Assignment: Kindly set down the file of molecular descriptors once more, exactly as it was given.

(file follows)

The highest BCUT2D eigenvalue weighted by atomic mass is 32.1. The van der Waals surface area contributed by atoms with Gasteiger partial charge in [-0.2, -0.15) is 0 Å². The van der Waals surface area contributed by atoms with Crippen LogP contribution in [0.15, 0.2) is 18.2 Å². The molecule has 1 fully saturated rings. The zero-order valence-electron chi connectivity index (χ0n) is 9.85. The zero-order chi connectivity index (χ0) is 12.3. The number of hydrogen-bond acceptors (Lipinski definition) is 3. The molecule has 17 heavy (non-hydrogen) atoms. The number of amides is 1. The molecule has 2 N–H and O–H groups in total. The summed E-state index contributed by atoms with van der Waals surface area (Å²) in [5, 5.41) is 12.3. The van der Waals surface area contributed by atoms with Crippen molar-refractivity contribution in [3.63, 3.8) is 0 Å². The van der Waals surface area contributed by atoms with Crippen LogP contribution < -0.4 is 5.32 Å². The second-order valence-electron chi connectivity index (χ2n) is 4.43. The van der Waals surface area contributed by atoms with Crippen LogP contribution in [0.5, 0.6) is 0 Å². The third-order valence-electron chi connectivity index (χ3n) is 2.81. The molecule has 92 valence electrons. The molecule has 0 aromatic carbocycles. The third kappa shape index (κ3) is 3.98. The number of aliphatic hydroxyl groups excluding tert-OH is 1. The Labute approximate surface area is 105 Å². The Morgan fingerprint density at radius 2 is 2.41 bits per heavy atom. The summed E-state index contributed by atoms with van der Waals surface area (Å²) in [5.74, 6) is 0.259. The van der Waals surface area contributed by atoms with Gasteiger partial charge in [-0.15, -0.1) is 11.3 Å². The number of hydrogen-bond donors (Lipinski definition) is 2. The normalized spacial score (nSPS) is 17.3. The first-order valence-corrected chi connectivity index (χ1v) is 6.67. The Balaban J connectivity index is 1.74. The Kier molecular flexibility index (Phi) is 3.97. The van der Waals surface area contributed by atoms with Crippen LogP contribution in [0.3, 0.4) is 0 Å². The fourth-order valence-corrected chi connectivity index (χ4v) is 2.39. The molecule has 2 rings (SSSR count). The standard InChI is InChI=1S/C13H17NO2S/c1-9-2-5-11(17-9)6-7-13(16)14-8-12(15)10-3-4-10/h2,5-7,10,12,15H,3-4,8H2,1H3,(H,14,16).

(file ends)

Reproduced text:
The highest BCUT2D eigenvalue weighted by atomic mass is 32.1. The van der Waals surface area contributed by atoms with Gasteiger partial charge in [-0.2, -0.15) is 0 Å². The van der Waals surface area contributed by atoms with Crippen LogP contribution in [0.15, 0.2) is 18.2 Å². The molecule has 1 fully saturated rings. The zero-order valence-electron chi connectivity index (χ0n) is 9.85. The zero-order chi connectivity index (χ0) is 12.3. The number of hydrogen-bond acceptors (Lipinski definition) is 3. The molecule has 17 heavy (non-hydrogen) atoms. The number of amides is 1. The molecule has 2 N–H and O–H groups in total. The summed E-state index contributed by atoms with van der Waals surface area (Å²) in [5, 5.41) is 12.3. The van der Waals surface area contributed by atoms with Crippen molar-refractivity contribution in [3.63, 3.8) is 0 Å². The van der Waals surface area contributed by atoms with Crippen LogP contribution < -0.4 is 5.32 Å². The second-order valence-electron chi connectivity index (χ2n) is 4.43. The van der Waals surface area contributed by atoms with Crippen LogP contribution in [0.5, 0.6) is 0 Å². The third-order valence-electron chi connectivity index (χ3n) is 2.81. The molecule has 92 valence electrons. The molecule has 0 aromatic carbocycles. The third kappa shape index (κ3) is 3.98. The number of aliphatic hydroxyl groups excluding tert-OH is 1. The Labute approximate surface area is 105 Å². The Morgan fingerprint density at radius 2 is 2.41 bits per heavy atom. The summed E-state index contributed by atoms with van der Waals surface area (Å²) in [5.74, 6) is 0.259. The van der Waals surface area contributed by atoms with Gasteiger partial charge in [-0.15, -0.1) is 11.3 Å². The number of hydrogen-bond donors (Lipinski definition) is 2. The normalized spacial score (nSPS) is 17.3. The first-order valence-corrected chi connectivity index (χ1v) is 6.67. The Balaban J connectivity index is 1.74. The Kier molecular flexibility index (Phi) is 3.97. The van der Waals surface area contributed by atoms with Crippen LogP contribution in [0.3, 0.4) is 0 Å². The fourth-order valence-corrected chi connectivity index (χ4v) is 2.39. The molecule has 2 rings (SSSR count). The standard InChI is InChI=1S/C13H17NO2S/c1-9-2-5-11(17-9)6-7-13(16)14-8-12(15)10-3-4-10/h2,5-7,10,12,15H,3-4,8H2,1H3,(H,14,16).